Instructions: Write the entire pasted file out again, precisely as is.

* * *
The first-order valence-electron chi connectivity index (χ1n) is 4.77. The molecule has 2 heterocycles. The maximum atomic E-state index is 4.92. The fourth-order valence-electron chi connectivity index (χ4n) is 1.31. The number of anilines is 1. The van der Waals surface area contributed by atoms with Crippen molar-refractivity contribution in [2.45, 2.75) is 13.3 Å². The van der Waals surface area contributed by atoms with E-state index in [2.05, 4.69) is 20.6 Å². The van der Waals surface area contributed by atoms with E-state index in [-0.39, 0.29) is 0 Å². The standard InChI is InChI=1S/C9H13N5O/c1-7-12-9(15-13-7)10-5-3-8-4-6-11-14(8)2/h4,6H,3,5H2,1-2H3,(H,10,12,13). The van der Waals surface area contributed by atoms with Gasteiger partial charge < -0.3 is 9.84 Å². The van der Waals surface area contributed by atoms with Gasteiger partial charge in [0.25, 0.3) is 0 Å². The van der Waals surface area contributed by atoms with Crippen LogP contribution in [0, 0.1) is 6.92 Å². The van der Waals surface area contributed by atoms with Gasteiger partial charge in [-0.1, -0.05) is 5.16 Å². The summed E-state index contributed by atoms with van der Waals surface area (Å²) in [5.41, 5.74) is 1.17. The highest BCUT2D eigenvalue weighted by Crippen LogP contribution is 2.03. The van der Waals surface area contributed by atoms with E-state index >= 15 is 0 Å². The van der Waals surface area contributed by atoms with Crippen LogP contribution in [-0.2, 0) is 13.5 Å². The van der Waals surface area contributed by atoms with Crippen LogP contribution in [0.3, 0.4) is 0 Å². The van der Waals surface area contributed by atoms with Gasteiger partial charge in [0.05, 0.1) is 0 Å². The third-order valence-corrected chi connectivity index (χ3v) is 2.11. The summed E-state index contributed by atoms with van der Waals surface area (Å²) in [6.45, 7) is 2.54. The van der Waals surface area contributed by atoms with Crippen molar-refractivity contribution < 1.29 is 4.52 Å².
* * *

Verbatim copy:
The first-order valence-electron chi connectivity index (χ1n) is 4.77. The molecule has 2 heterocycles. The maximum atomic E-state index is 4.92. The fourth-order valence-electron chi connectivity index (χ4n) is 1.31. The number of anilines is 1. The van der Waals surface area contributed by atoms with Crippen molar-refractivity contribution in [2.45, 2.75) is 13.3 Å². The van der Waals surface area contributed by atoms with E-state index in [2.05, 4.69) is 20.6 Å². The van der Waals surface area contributed by atoms with E-state index in [-0.39, 0.29) is 0 Å². The standard InChI is InChI=1S/C9H13N5O/c1-7-12-9(15-13-7)10-5-3-8-4-6-11-14(8)2/h4,6H,3,5H2,1-2H3,(H,10,12,13). The van der Waals surface area contributed by atoms with Gasteiger partial charge < -0.3 is 9.84 Å². The van der Waals surface area contributed by atoms with Gasteiger partial charge in [0.25, 0.3) is 0 Å². The van der Waals surface area contributed by atoms with Crippen LogP contribution in [0, 0.1) is 6.92 Å². The van der Waals surface area contributed by atoms with Gasteiger partial charge in [-0.1, -0.05) is 5.16 Å². The summed E-state index contributed by atoms with van der Waals surface area (Å²) in [5.41, 5.74) is 1.17. The highest BCUT2D eigenvalue weighted by Crippen LogP contribution is 2.03. The van der Waals surface area contributed by atoms with E-state index >= 15 is 0 Å². The van der Waals surface area contributed by atoms with Crippen LogP contribution in [-0.2, 0) is 13.5 Å². The van der Waals surface area contributed by atoms with Crippen LogP contribution in [0.3, 0.4) is 0 Å². The van der Waals surface area contributed by atoms with Gasteiger partial charge in [0.05, 0.1) is 0 Å². The third-order valence-corrected chi connectivity index (χ3v) is 2.11. The summed E-state index contributed by atoms with van der Waals surface area (Å²) in [6.45, 7) is 2.54. The van der Waals surface area contributed by atoms with Crippen molar-refractivity contribution < 1.29 is 4.52 Å².